A new technique created by researchers at the University of Essex for monitoring brain waves can identify the music someone is hearing. The study was published on January 19, in the journal Scientific Reports.
The researchers hope the project could lead to helping people with severe communication disabilities such as locked-in syndrome or stroke sufferers by decoding language signals within their brains through non-invasive techniques.
Dr. Ian Daly from Essex's School of Computer Science and Electronic Engineering, who led the research, said, “This method has many potential applications. We have shown we can decode music, which suggests that we may one day be able to decode language from the brain.”
While there have been successful previous studies monitoring and reconstructing acoustic information from brain waves, many have used more invasive methods such as electrocortiography (ECoG), which involves placing electrodes inside the skull to monitor the actual surface of the brain.
Essex scientists wanted to find a less invasive way of decoding acoustic information from signals in the brain to identify and reconstruct a piece of music someone was listening to.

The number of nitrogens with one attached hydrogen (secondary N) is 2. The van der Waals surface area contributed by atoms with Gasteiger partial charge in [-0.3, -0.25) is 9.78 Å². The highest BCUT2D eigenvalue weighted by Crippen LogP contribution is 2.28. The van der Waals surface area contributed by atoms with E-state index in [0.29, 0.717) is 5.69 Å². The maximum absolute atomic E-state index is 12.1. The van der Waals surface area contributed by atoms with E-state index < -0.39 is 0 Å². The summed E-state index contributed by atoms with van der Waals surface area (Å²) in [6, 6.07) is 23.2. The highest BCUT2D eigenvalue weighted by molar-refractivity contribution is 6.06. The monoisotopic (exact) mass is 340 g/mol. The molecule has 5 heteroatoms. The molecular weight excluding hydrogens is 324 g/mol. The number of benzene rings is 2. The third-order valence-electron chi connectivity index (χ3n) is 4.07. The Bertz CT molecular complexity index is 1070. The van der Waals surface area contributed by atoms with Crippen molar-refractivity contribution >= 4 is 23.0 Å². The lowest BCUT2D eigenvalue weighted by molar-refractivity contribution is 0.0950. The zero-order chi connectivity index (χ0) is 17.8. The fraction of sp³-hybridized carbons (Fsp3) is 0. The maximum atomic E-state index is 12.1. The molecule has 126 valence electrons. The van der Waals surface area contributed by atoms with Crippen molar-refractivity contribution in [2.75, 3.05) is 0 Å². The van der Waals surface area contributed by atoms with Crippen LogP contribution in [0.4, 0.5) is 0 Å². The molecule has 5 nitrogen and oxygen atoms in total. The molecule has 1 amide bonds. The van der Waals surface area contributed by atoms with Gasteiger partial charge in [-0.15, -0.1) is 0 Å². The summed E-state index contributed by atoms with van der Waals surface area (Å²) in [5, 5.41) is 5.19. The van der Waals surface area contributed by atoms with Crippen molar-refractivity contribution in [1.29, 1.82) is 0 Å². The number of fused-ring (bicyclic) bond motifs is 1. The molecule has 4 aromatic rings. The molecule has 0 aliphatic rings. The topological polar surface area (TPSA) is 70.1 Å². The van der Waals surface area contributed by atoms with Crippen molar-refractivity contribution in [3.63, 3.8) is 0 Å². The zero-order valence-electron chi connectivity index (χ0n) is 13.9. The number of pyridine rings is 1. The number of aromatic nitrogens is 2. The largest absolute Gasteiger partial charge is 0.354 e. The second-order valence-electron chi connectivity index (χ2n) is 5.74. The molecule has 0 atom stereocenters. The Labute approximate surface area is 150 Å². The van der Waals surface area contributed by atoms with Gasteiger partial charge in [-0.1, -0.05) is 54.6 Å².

The research used a combination of two non-invasive methods—fMRI, which measures blood flow through the entire brain, and electroencephalogram (EEG), which measures what is happening in the brain in real time—to monitor a person's brain activity while they are listening to a piece of music.
Using a deep learning neural network model, the data was translated to reconstruct and identify the piece of music. Music is a complex acoustic signal, sharing many similarities with natural language, so the model could potentially be adapted to translate speech.
The eventual goal of this strand of research would be to translate thought, which could offer an important aid in the future for people who struggle to communicate, such as those with locked-in syndrome.
During the study, the participants listened to a series of 40-second pieces of simple piano music from a set of 36 pieces differing in tempo, pitch, harmony and rhythm. Using these combined data sets, the model was able to accurately identify the piece of music with a success rate of 71.8 percent.